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Ramsey attorney: DNA submission could create major break in case

The Associated Press

DENVER — If the attorney for JonBenet Ramsey’s family is right, the murder of the 6-year-old beauty queen could be solved by some faceless crime lab technician.

A male DNA sample that was found on JonBenet’s underwear was submitted recently to an FBI database, said attorney Lin Wood, who called it a “dramatic development” that could clear John and Patsy Ramsey.

But experts are not so optimistic.

A suspect will be found from the DNA database only if he had been required to submit a DNA sample after being convicted of a violent felony, said Zack Gaskin, technical director of forensics for DNAPrint Genomics of Sarasota, Fla.

There was no immediate match, but Wood said new samples from criminals and crime scenes around the country are added daily.

There is also a national backlog in DNA testing that could further hinder the investigation.

“One of the issues that’s crippling the country is we have a lot of registered offender samples that are either owed to certain agencies or you have a bunch that are collected that haven’t been put into the database yet,” Gaskin said. “The problem there is that crime labs around the country are inundated with work.”

FBI officials declined to comment on the size of the backlog, but the agency in 2000 said some 500,000 DNA samples were awaiting submission from crime labs around the country.

As of October, the latest information available, the FBI-managed database contained 66,714 DNA profiles from evidence collected at crime scenes and more than 1.4 million DNA profiles of people convicted of violent crimes.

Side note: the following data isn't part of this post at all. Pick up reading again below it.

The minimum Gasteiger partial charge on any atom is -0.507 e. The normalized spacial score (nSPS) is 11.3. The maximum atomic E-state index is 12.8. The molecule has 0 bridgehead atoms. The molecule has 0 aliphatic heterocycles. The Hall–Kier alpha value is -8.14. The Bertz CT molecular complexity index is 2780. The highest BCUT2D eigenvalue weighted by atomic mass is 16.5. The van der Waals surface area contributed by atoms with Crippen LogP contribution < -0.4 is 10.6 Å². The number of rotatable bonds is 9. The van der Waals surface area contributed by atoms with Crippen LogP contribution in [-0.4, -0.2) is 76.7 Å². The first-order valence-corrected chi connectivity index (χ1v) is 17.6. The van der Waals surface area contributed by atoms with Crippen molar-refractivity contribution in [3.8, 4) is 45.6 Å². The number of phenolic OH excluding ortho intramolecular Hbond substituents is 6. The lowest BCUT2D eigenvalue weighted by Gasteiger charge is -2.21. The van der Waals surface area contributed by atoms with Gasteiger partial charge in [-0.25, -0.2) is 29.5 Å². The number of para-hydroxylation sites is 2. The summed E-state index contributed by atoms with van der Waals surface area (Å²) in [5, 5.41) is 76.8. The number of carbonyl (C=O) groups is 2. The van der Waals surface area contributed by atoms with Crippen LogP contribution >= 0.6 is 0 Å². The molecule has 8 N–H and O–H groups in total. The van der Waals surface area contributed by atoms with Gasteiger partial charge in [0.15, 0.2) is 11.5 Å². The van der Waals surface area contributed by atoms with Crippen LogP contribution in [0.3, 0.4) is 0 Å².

The database has helped solve more than 10,000 cases since it became operational in 1998, the FBI said.

“It’s amazing what they can do with DNA these days and these databases are still relatively new,” said attorney Craig Silverman, a former Denver prosecutor who has followed the Ramsey case. “Absent a DNA hit or a confession, it would be very tough to convict anybody for this horrific crime.”

JonBenet was found beaten and strangled in the basement of her Boulder home on Dec. 26, 1996, and the case soon became a tabloid sensation. A cloud of suspicion surrounded the girl’s parents, who insisted the crime was committed by an intruder.

A grand jury investigation ended without charges in 1999, but the case got new life this year when District Attorney Mary Keenan took over the case from police.

Test results in 1997 and 1999 were not of high-enough quality to submit to the database, but a new DNA profile was worked up and submitted last month, Wood said.

Keenan would say only that DNA information in the case has been sent to the database. Wood was more specific: The test results are from DNA from a male unrelated to the Ramseys that was found intermingled with JonBenet’s blood in her underwear.

“I think that it is in all probability, if not almost undisputedly, from the killer,” Wood said. “I think that when you get a match of the DNA in her blood, you will have identified her killer.”